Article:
“Driving You Nuts Is So Much Fun!”
This week, in my ongoing series on conflict styles, we look at the “delicious” ways of being passive-aggressive.
Rhonda and Bill (names changed) were planning their wedding without the help of a coordinator. Although Rhonda’s job required her to travel several weeks a month, she felt up to the task of having a DIY wedding. Bill worked local and said he was willing to do whatever she wanted, though he thought she was obsessive with her detailed lists. He never actually completed a list, shrugging it off saying, “It’ll all be fine.”
I had a final meeting with them a little more than a month before the wedding. Rhonda looked stressed and exhausted, while Bill seemed uncomfortable. Rhonda was going to be out of town for the next week and a half and pleaded with me, “How do I get him to do what’s on the lists? If he doesn’t do this stuff it isn’t going to get done?”
Bill promised he’d get everything done. “Why should I believe you?” she snapped. “You say you’re going to get it done and you never do. Do you even want to get married?”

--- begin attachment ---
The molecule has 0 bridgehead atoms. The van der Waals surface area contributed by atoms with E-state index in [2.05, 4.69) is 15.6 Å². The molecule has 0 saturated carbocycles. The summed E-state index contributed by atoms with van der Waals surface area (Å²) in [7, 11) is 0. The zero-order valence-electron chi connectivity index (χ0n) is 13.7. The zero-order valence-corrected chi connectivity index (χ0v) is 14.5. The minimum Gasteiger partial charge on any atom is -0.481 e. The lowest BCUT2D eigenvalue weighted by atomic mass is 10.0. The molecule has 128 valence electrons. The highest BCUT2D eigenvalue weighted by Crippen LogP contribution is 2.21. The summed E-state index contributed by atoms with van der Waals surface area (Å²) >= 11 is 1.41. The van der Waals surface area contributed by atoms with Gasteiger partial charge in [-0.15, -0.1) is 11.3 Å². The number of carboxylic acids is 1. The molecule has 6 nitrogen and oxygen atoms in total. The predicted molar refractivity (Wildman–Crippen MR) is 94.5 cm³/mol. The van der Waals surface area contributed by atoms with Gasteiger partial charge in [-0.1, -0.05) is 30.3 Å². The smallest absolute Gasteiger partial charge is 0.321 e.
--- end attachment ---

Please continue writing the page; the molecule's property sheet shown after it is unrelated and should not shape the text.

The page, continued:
Bill finally shot back, “Maybe if you didn’t treat me like an idiot, I’d pay more attention to what you want me to do!” He turned to me and in a mixture of sarcasm and resignation said, “If I didn’t tune her out, I’d lose my mind.”
Bill was classic passive-aggressive in that he had strong feelings of resentment and anger and was unwilling to express those feelings in an honest way. He felt put upon by Rhonda and instead of having an honest conversation with her, he’d simply “forget” to do things. Any time Rhonda panicked, he’d accuse her of not trusting him and getting upset over “nothing.”
You choose to be passive-aggressive when you decide that your partner needs to be punished for hurting you and part of the punishment is that they’re not going to know you’re punishing them!
Two other classic passive-aggressive techniques are giving the “silent treatment” and withholding. In the “silent treatment” you stop talking to the person and then, when some time has passed and your partner asks, “Is anything wrong?” you look surprised and say, “No. Why would you think that?” In the withholding technique, your partner wants something and you deny it to them. She wants you to go somewhere and you say you’re tired. Here’s where the all time classic line comes into play: “No, not tonight. I have a headache!”
Is being passive-aggressive your preferred style for dealing with conflict? Do you like seeing what it does to your partner? If so, why do enjoy punishing the person?!
Please send your questions to JP Reynolds at: firstname.lastname@example.org